There was virtually no counter-signaling of us at all.
He said he loves us all.
Also refused to answer a question about White Nationalists supporting him.
No condemnation at all.
When asked to condemn, he just walked out of the room.
Really, really good.”
All of this makes him a greater threat to the safety and security of every person on United States soil than any radical extremist from the Middle Eastern nations or fascist North Korean dictator. The fact that he continues to intentionally escalate those threats as well, just makes him even more dangerous to us all.
The only important question that remains is do you stand with the President and his support of reviving the “Lost Cause” or do you stand with your fellow citizens against an assault on human and Constitutional rights from the Oval Office?
The Lost Cause is the name commonly given to a literary and intellectual movement that sought to reconcile the traditional Southern white society to the defeat of the Confederate States of America in the Civil War. White Southerners sought consolation in attributing their loss to factors beyond their control and to betrayals of their heroes and cause. Those who contributed to the movement tended to portray the Confederacy’s cause as noble and most of the Confederacy’s leaders as exemplars of old-fashioned chivalry defeated by the Union armies not through superior military skill, but by overwhelming force. They also tended to condemn Reconstruction.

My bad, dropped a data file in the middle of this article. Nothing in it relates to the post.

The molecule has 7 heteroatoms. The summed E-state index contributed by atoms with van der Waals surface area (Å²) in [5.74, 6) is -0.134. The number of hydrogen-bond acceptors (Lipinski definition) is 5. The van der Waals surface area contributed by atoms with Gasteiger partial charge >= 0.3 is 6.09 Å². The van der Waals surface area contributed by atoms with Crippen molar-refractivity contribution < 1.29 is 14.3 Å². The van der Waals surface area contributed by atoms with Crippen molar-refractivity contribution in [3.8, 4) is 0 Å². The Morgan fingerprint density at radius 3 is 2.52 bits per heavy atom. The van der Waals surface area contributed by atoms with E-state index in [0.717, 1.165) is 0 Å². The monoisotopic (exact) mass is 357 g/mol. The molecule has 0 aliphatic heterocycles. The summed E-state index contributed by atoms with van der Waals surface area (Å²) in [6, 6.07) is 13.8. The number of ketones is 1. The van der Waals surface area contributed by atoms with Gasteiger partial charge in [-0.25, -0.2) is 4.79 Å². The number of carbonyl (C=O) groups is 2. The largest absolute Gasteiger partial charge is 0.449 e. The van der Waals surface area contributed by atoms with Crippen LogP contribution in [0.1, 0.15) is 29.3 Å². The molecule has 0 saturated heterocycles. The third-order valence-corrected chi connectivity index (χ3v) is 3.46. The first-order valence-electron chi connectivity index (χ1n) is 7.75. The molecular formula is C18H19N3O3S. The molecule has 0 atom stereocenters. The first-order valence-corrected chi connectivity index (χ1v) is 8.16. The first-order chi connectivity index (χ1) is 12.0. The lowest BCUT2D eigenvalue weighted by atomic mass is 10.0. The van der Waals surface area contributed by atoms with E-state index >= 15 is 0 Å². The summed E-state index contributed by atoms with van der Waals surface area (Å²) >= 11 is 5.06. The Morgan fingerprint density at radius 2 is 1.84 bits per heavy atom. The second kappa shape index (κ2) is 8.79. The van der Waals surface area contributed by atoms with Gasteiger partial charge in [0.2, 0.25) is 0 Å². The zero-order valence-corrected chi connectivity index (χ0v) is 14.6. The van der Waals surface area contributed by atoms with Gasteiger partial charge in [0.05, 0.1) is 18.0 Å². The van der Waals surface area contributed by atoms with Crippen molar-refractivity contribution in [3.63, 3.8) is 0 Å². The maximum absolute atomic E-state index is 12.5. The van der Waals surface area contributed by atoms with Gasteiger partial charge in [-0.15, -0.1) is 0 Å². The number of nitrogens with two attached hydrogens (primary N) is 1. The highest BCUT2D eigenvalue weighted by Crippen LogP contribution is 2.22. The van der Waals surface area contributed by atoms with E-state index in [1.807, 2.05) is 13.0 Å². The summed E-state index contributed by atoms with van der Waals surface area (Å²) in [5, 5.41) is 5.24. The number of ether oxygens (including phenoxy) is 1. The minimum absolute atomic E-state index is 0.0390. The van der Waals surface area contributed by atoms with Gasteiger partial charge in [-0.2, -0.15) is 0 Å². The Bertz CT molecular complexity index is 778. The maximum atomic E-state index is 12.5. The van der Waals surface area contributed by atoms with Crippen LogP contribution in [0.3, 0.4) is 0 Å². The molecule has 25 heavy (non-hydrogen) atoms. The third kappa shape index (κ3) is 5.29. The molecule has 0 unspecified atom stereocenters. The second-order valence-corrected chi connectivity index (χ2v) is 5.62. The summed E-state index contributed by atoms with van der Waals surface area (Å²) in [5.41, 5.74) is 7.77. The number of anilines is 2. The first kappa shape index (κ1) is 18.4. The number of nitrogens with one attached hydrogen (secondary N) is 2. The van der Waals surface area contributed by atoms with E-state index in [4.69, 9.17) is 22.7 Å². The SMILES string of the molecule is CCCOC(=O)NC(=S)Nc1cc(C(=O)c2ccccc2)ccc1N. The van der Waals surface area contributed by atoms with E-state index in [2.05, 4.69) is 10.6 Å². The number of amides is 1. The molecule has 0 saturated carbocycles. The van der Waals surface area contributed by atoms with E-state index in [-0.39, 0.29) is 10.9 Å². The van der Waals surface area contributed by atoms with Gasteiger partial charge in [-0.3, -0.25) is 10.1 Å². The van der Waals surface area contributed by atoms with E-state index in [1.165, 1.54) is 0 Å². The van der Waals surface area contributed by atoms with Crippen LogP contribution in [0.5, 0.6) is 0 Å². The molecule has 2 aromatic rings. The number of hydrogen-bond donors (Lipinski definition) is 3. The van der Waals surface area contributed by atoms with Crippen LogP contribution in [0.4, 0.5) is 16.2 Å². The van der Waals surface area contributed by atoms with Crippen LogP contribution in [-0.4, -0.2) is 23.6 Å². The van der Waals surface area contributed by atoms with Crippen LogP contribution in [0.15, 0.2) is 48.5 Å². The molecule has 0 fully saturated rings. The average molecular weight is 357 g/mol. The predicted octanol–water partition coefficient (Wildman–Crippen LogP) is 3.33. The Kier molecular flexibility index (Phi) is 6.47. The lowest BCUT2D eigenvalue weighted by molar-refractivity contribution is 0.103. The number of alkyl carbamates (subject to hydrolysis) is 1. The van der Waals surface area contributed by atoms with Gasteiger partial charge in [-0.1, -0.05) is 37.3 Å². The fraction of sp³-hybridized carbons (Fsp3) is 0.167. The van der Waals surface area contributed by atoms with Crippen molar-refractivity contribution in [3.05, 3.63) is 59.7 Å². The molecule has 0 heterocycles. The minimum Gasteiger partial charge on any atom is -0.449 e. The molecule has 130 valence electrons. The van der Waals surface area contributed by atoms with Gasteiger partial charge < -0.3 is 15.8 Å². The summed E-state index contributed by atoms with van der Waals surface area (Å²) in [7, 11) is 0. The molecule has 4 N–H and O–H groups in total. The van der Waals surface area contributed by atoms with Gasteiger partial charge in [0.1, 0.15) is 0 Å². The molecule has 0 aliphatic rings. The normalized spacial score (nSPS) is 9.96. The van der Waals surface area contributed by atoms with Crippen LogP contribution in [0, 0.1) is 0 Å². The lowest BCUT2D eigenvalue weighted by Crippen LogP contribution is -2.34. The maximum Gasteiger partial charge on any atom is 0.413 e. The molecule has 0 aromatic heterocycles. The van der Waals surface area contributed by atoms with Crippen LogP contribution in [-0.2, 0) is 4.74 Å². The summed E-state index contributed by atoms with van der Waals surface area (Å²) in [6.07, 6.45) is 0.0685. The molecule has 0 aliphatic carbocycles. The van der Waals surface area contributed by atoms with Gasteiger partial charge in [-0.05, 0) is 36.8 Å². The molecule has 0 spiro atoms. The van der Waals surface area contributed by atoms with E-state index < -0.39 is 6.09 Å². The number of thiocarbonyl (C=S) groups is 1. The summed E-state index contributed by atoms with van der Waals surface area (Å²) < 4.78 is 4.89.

As long as those of you on the conservative right continue to ignore — or worse, support and defend — their religiously intolerant White Nationalist, Neo-Nazi, racist extremists committing hate crimes and acts of domestic terrorism, there is no legitimacy to the designator of “alternate” for the “Alt-Right.”
A wholesale embrace of this behavior is the path the Republican President decided was necessary to “Make America Great Again [For White People].”
We should strip away the deflection of the rebranding efforts and expose these violent extremists for exactly what they are; which is nothing more or less than modern Republicans.
I have no idea if you identify as Republican or not, conservative or not.
I’m just stating the fact that if you support them at all, you’re allowing them to speak for you. If you don’t approve of their messaging and methods, denounce it and stop supporting them.
Anyone who supports a party whose entire platform and path to success is a wholesale embrace of this ideology, will find they’re going to be lumped into it.
This is the modern Republican party.
Any conservatives that don’t agree with it, need to either form a new party to distinguish themselves or openly and vehemently denounce these extremists and work to purge them, their rhetoric, and their White Nationalist, Christian theocracy policies and legislation from their party.
This is not a fringe element.
This is the Republican party leadership.
This is Congress.
This is the Republican White House administration and the close inner circle of trusted advisors.
This is the President of the United States.